Meanwhile, I sat shivering inside at my desk as I do every afternoon, clutching a mug of jasmine tea and wrapped in my sweater against the AC which blasts like we’re all penguins here and the company means to keep us happy with native habitat temperature.
With numb fingers, I jotted down the date of the show and pulled up YouTube for a dance party down memory lane. My favorite Survivor song is still, as it has been for nearly thirty years, “The Search Is Over.” I cranked the volume. My shoulders swayed. I softly sang along. When the tune ended five minutes later, I found a YouTube mix channel to keep me grooving in my cushioned ergonomic-knock-off chair all afternoon. Survivor led to Journey, led to Heart, to Foreigner. It was a totally ‘80s dance party. I want to know what love is, I want you to show me.
And then my boss popped his head into my office.
“Having a flashback?” he asked, leaning on the door jamb.
“You can blame Steven,” I replied.
Steven was my first crush. He was smart, cute, a grade ahead of me, and his family’s house was up the street from mine. Maybe because we were heading in the same direction, or maybe because I was younger and someone asked him to ensure I arrived safely, but it didn’t really matter. All that mattered was that Steven walked me home from camp every afternoon the summer before fifth grade. I was a little awkward. I hadn’t yet learned how to be cool in close proximity to a crush. I yearned for the ease of conversation like in pre-school days, before we all differentiated into genders with crush-worthy eyes and unreasonable desires. I longed for a third party to break the ice. Nevermind. I got something better: a song.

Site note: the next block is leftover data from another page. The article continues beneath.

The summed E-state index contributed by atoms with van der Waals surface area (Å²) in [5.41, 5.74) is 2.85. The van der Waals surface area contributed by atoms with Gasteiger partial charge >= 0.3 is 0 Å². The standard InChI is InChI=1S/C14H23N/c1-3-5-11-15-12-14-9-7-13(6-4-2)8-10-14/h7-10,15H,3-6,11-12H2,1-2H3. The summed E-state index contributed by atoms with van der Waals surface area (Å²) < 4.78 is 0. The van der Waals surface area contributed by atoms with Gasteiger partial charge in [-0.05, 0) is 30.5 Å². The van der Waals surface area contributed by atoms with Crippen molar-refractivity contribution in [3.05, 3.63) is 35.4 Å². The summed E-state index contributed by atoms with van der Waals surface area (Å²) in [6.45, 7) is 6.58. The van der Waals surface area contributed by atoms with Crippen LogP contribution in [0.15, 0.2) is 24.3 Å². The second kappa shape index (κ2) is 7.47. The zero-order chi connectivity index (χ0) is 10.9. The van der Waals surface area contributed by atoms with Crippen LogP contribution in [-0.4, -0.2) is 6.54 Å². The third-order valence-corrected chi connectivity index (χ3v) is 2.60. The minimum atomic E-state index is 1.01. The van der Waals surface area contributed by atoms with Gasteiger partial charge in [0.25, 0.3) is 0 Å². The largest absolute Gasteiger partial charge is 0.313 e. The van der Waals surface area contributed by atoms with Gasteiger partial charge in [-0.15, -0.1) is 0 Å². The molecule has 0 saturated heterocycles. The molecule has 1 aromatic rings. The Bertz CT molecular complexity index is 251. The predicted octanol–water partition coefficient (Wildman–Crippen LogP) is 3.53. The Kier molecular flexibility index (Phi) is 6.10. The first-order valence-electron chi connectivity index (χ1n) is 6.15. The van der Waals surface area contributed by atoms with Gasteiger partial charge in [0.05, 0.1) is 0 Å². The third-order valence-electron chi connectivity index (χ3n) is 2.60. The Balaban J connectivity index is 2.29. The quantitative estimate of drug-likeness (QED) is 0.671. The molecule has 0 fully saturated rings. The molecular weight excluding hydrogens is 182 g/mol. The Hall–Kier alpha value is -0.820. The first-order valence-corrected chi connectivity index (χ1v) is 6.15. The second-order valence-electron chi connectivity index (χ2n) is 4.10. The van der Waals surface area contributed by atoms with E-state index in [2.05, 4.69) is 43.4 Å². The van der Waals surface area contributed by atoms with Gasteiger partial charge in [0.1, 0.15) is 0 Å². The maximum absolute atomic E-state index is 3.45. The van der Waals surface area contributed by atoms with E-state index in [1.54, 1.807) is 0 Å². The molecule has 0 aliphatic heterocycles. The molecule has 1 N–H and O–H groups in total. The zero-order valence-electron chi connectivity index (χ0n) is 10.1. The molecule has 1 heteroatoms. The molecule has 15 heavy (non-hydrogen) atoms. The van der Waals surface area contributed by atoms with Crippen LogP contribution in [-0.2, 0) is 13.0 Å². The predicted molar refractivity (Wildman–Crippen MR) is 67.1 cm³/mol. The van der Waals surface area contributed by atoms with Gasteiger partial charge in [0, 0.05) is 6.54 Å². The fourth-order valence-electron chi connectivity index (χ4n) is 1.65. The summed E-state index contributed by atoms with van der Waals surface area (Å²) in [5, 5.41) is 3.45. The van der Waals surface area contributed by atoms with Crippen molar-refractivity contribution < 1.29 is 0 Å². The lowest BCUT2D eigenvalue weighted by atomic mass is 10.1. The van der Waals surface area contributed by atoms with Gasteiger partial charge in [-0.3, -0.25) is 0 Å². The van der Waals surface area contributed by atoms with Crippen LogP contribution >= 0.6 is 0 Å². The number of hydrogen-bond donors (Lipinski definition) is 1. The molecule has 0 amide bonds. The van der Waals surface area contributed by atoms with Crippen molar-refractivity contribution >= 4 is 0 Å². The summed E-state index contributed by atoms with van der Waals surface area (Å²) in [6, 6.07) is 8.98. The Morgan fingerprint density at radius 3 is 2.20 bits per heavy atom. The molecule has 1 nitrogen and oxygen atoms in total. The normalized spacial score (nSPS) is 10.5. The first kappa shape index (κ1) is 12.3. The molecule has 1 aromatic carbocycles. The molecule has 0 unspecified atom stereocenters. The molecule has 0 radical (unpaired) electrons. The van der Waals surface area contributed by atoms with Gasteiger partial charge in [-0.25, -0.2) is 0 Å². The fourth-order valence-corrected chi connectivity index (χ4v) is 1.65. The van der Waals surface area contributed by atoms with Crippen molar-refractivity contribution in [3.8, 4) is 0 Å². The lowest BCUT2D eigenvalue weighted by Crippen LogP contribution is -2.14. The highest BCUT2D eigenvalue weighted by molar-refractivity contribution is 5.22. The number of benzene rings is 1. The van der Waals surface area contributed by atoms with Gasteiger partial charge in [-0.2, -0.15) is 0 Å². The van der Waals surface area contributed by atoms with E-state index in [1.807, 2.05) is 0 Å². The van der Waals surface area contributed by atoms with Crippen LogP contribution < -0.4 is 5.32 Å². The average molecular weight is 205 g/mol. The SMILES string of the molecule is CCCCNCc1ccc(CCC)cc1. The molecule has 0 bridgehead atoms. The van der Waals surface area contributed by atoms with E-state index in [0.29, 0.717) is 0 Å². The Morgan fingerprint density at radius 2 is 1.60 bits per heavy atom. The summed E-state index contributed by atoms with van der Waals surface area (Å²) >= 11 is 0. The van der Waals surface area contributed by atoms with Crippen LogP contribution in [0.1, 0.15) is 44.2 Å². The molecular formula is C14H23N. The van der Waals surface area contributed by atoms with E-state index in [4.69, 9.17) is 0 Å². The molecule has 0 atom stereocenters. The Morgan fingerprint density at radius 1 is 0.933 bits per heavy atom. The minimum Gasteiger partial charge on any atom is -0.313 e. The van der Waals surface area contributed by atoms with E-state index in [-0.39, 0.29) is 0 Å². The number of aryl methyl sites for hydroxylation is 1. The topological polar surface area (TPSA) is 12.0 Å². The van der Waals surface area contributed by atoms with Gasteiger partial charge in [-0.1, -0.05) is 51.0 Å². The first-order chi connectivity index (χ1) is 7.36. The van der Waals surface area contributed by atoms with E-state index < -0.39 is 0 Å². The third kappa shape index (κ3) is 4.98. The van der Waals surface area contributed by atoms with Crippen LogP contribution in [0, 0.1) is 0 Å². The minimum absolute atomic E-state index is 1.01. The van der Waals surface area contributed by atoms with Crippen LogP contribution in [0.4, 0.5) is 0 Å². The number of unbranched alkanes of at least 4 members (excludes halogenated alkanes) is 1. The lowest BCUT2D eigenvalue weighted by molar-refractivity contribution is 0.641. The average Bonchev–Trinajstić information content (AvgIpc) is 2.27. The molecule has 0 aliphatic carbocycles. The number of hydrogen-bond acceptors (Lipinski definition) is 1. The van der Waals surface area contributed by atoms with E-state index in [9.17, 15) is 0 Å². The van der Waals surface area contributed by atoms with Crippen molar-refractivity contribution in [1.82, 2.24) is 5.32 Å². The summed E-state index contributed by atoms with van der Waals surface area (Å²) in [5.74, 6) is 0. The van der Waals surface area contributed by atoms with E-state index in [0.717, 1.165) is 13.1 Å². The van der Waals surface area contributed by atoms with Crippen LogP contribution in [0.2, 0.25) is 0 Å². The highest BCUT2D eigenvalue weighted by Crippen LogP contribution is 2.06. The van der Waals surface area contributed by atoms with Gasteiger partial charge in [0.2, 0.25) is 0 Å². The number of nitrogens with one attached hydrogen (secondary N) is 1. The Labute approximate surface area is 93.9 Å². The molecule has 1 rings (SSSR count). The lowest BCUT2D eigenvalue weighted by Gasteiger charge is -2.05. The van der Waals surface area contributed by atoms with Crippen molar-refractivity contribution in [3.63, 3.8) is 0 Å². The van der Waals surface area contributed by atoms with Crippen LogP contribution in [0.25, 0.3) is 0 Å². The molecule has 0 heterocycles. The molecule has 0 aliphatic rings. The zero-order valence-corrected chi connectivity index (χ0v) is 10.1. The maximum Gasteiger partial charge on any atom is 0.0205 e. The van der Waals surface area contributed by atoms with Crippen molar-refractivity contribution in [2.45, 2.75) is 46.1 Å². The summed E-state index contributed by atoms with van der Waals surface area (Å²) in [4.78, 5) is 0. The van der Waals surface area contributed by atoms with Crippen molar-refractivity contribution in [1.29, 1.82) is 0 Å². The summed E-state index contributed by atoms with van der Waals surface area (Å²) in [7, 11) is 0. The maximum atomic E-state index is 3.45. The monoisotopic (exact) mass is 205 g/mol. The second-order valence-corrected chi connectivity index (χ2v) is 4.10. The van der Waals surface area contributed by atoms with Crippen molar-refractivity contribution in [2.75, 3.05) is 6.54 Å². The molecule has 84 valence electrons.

Steven had a lovely voice. On the winding hills of West Lake Shore Drive, in our Velcro high tops, wet bathing suits hanging from our backpacks, my pony tail swinging, lips red and sticky from the afternoon’s Italian Ices, Steven a shoulder’s width away, he began to sing.
How can I convince you what you see is real
Who am I to blame you for doubting what you feel
I was always reachin’, you were just a girl I knew
I took for granted the friend I have in you